Theresa Maxis Duchemin

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Mother Theresa Maxis Duchemin (1810-1892) was a Black Catholic missionary in the United States, the first US-born Black Catholic to become a religious sister.[1]

She helped found both the Oblate[1] Sisters of Providence (1829)—the first order of Black nuns in the US—and the Sisters, Servants of the Immaculate Heart of Mary (1845). The latter was the first predominantly-White order founded by an African-American, and Mother Duchemin served as one of the earliest Black Mother Superiors in the nation.

She opened multiple schools and orphanages in the Michigan and the Pennsylvania area and, was inducted into the Michigan Women's Hall of Fame. However, the IHM sisters, which she founded, only began to acknowledge her again in 1992—after a 160-year drought.


Duchemin was born in 1810 Almeide Maxis Duchemin in Baltimore to immigrant parents. Her father left her family, and Duchemin was raised by her Haitian mother.

At the age of nineteen, she was involved in founding Oblate Sisters of Providence, which was the first Roman Catholic religious institute begun for Catholic women of African descent. Her mother, who was also involved with the Oblate Sisters died during an 1831 cholera epidemic in Baltimore. Duchemin subsequently moved to Michigan, to work in conjunction with Louis Florent Gillet. The two would found Servants of the Immaculate Heart of Mary, and later schools Michigan and, in 1858, expanding into Pennsylvania.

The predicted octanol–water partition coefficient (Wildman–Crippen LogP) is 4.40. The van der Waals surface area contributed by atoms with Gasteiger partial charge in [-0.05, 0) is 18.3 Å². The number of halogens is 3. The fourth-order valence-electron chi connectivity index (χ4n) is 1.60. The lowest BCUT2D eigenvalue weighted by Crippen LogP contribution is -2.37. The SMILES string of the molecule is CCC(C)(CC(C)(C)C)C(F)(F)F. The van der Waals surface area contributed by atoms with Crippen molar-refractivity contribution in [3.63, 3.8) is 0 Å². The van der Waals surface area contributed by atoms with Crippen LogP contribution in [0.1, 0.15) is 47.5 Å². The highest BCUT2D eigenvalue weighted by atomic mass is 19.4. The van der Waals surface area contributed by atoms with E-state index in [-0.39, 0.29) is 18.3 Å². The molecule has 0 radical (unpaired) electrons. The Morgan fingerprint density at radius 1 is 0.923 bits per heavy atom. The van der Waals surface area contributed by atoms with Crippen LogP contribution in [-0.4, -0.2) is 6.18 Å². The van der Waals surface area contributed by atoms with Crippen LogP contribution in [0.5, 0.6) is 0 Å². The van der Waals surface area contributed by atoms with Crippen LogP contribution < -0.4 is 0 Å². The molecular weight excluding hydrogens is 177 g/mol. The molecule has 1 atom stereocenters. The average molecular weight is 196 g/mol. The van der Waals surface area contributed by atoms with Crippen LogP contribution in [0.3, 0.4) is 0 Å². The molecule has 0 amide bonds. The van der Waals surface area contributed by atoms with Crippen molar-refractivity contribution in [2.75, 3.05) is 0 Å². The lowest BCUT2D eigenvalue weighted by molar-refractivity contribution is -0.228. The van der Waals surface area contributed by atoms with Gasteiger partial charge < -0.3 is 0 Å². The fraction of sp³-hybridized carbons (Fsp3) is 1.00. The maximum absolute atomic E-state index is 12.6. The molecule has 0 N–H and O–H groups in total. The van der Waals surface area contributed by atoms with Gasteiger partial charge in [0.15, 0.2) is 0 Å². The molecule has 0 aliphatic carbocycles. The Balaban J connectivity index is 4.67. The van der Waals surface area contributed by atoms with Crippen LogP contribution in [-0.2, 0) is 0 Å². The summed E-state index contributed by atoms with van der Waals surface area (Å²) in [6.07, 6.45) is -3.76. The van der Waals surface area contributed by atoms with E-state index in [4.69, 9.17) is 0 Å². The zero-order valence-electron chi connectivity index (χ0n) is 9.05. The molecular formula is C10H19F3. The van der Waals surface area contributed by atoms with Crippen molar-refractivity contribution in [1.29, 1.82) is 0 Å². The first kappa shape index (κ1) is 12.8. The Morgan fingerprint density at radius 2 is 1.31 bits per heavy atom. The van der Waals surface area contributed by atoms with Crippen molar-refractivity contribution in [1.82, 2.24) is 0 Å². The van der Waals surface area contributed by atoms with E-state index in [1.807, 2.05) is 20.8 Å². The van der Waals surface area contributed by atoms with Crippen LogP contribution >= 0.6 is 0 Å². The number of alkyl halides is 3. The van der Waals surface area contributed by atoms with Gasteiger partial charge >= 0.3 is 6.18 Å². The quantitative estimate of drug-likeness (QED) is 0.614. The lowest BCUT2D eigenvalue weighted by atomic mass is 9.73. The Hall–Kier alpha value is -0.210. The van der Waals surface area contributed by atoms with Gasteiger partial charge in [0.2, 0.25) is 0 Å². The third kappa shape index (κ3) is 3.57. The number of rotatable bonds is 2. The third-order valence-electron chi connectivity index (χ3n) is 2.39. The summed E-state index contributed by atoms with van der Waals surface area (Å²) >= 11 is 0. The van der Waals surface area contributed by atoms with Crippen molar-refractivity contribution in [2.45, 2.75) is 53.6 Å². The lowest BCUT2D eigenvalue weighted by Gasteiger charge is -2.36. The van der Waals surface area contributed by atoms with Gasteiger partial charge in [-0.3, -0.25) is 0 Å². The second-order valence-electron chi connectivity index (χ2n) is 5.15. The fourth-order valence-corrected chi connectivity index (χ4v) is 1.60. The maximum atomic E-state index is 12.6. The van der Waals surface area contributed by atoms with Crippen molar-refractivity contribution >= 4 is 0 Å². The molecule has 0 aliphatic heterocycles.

Targeted by local bishops due to their racism and her Blackness, Duchemin was exiled multiple times and eventually moved in with Grey Nuns of the Sacred Heart in Canada, where she would spend much of the rest of her life, until returning to Michigan in 1885.

She died in 1892.[2][3]

Historical suppression[edit]

Due to racism, the IHM sisters scrubbed their records of Duchemin for 160 years, and presumably played a hand in Duchemin's 1893 biography going unpublished.

"[They] did not want to be associated with a black sister. It was "embarrassing" and "unpleasant," as sisters wrote in various letters. It would scare white people away from their ministries... before the 1980s, novices didn't even learn about Duchemin in formation... At one point, they even enlisted a cardinal to intervene in the publication of a book that might have outed them as having been co-founded by a black woman."[1]

In 1992, an IHM sister, Marger Gannon, published letters acknowledging Duchemin and her significance; this began a period of collaboration between the IHM and Oblate sisters (the latter of whom had always acknowledged Duchemin as their own co-founder), as well as a more general acknowledgement of Duchemin within the IHM community.[4]


  1. ^ a b c Araujo-Hawkins, Dawn (2015-09-03). "Sharing a co-founder, IHM and Oblate sisters work on 20-year reconciliation". Global Sisters Report. Retrieved 2020-11-21.
  2. ^ McNamara, Pat (2010-11-15). ""Between Two Worlds": Mother Theresa Maxis Duchemin, I.H.M. (1810-1892)". McNamara's. Retrieved 2017-11-28.
  3. ^ "Theresa Maxis Duchemin" (PDF). Michigan Women's Hall of Fame.
  4. ^ Araujo-Hawkins, Dawn (2015-09-03). "Sharing a co-founder, IHM and Oblate sisters work on 20-year reconciliation". Global Sisters Report. Retrieved 2020-11-21.